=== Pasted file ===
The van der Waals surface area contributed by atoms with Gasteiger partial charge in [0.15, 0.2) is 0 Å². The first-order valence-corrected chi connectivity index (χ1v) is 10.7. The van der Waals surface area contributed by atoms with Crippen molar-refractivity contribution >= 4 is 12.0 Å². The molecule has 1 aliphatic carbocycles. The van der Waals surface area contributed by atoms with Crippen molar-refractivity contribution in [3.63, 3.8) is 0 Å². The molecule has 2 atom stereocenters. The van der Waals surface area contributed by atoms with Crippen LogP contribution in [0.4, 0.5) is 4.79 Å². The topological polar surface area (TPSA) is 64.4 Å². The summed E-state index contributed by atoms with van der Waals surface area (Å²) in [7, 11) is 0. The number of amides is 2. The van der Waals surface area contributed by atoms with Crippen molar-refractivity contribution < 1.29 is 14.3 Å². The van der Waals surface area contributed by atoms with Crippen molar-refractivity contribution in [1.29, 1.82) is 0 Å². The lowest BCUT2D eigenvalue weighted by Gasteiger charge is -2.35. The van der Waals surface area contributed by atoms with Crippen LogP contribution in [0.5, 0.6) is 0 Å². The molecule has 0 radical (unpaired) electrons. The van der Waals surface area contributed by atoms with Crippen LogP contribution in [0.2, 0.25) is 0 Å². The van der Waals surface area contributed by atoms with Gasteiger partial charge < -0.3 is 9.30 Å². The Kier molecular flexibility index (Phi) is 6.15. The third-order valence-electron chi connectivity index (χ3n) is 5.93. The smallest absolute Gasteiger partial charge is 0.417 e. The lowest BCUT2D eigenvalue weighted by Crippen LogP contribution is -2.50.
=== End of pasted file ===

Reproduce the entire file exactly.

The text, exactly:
The van der Waals surface area contributed by atoms with Gasteiger partial charge in [0.15, 0.2) is 0 Å². The first-order valence-corrected chi connectivity index (χ1v) is 10.7. The van der Waals surface area contributed by atoms with Crippen molar-refractivity contribution >= 4 is 12.0 Å². The molecule has 1 aliphatic carbocycles. The van der Waals surface area contributed by atoms with Crippen molar-refractivity contribution in [3.63, 3.8) is 0 Å². The molecule has 2 atom stereocenters. The van der Waals surface area contributed by atoms with Crippen LogP contribution in [0.4, 0.5) is 4.79 Å². The topological polar surface area (TPSA) is 64.4 Å². The summed E-state index contributed by atoms with van der Waals surface area (Å²) in [7, 11) is 0. The number of amides is 2. The van der Waals surface area contributed by atoms with Crippen molar-refractivity contribution < 1.29 is 14.3 Å². The van der Waals surface area contributed by atoms with Crippen molar-refractivity contribution in [1.29, 1.82) is 0 Å². The lowest BCUT2D eigenvalue weighted by Gasteiger charge is -2.35. The van der Waals surface area contributed by atoms with Crippen LogP contribution in [0.5, 0.6) is 0 Å². The molecule has 0 radical (unpaired) electrons. The van der Waals surface area contributed by atoms with Crippen LogP contribution in [0.2, 0.25) is 0 Å². The van der Waals surface area contributed by atoms with Gasteiger partial charge < -0.3 is 9.30 Å². The Kier molecular flexibility index (Phi) is 6.15. The third-order valence-electron chi connectivity index (χ3n) is 5.93. The smallest absolute Gasteiger partial charge is 0.417 e. The lowest BCUT2D eigenvalue weighted by Crippen LogP contribution is -2.50.